GUEST COMMENTARY — Melham says Murphy, Legislature must restore energy tax receipts to lower local tax burden


To the Editor:

As the state Legislature and governor move to adopt a new state budget by the end of the month, there have been record surpluses in recent years.

And we have seen the benefit in Belleville — with ANCHOR tax rebates and state aid that has allowed us to continually improve municipal and school facilities.

You would think this is finally the year state leaders would restore more than $330 million that is owed to municipalities across the state, including Belleville, in the form of energy-tax receipts.

Yet — to the frustration of mayors statewide — the fiscal ’24 budget does not include the money designed solely to reduce municipal property taxes.

Taxes on gas and electric utilities were originally collected by Belleville and towns statewide, compensating us for the use of public land. Yet, more than a decade ago, the state decided to take over the collection of the funds and — to no one’s great surprise — the money went to the state Treasury, despite promises the money would be directed back to municipalities.

Last year, I joined mayors throughout New Jersey to urge the state to pay us what is due. A bill to partially restore $75 million of our taxpayers’ money for property tax relief passed the state Legislature. Yet this line item is nowhere to be seen in the proposed fiscal ’24 budget.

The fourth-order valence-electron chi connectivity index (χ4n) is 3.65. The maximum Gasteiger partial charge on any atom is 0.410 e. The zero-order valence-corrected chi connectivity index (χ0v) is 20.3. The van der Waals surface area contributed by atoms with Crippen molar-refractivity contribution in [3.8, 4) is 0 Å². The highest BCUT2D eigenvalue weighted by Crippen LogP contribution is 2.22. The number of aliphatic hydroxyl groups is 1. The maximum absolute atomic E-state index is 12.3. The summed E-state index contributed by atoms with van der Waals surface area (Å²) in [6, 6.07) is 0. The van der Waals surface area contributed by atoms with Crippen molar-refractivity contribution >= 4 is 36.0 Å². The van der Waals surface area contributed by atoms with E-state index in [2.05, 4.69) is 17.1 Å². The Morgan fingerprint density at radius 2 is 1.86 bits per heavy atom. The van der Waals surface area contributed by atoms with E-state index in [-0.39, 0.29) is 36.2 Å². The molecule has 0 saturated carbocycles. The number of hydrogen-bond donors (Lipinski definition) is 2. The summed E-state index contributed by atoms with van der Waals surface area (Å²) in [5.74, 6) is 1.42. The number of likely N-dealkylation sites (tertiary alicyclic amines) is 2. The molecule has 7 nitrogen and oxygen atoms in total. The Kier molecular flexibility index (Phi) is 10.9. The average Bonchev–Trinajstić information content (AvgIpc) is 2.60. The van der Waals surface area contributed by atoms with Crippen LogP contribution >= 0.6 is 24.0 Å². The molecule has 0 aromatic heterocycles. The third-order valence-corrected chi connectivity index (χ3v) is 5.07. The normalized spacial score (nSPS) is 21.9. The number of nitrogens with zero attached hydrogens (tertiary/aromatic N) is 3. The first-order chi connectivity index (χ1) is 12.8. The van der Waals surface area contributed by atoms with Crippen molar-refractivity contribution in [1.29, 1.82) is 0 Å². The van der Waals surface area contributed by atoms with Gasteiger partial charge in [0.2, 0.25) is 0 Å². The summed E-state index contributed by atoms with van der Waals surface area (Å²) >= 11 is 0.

In May, I was one of more than 400 mayors from across New Jersey to sign a joint letter between the League of Municipalities, the Conference of Mayors and the Urban Mayors Association that was sent to the Governor’s staff and all 120 members of the State Legislature seeking to restore the energy tax receipts.

The state must stop balancing its budget on the backs of local taxpayers. This pot of money is solely meant for direct tax relief, and it’s time the state finally pays up.

Michael A. Melham
Mayor of Belleville

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Kevin A. Canessa Jr. is the editor of and broadcaster at The Observer, a place where he has served on and off since 2006. He is responsible for the editorial content of the newspaper and website, the production of the e-Newspaper, writing several stories per week (including the weekly editorial), conducting live broadcasts on Facebook Live, including a weekly recap of the news — and much more behind the scenes. Between 2006 and 2008, he introduced the newspaper to its first-ever blog — which included podcasts, audio and video. Originally from Jersey City, Kevin lived in Kearny until 2004, lived in Port St. Lucie. Florida, for four years until February 2016 and in March of that year, he moved back to West Hudson to return to The Observer full time. Click Here to send Kevin an email.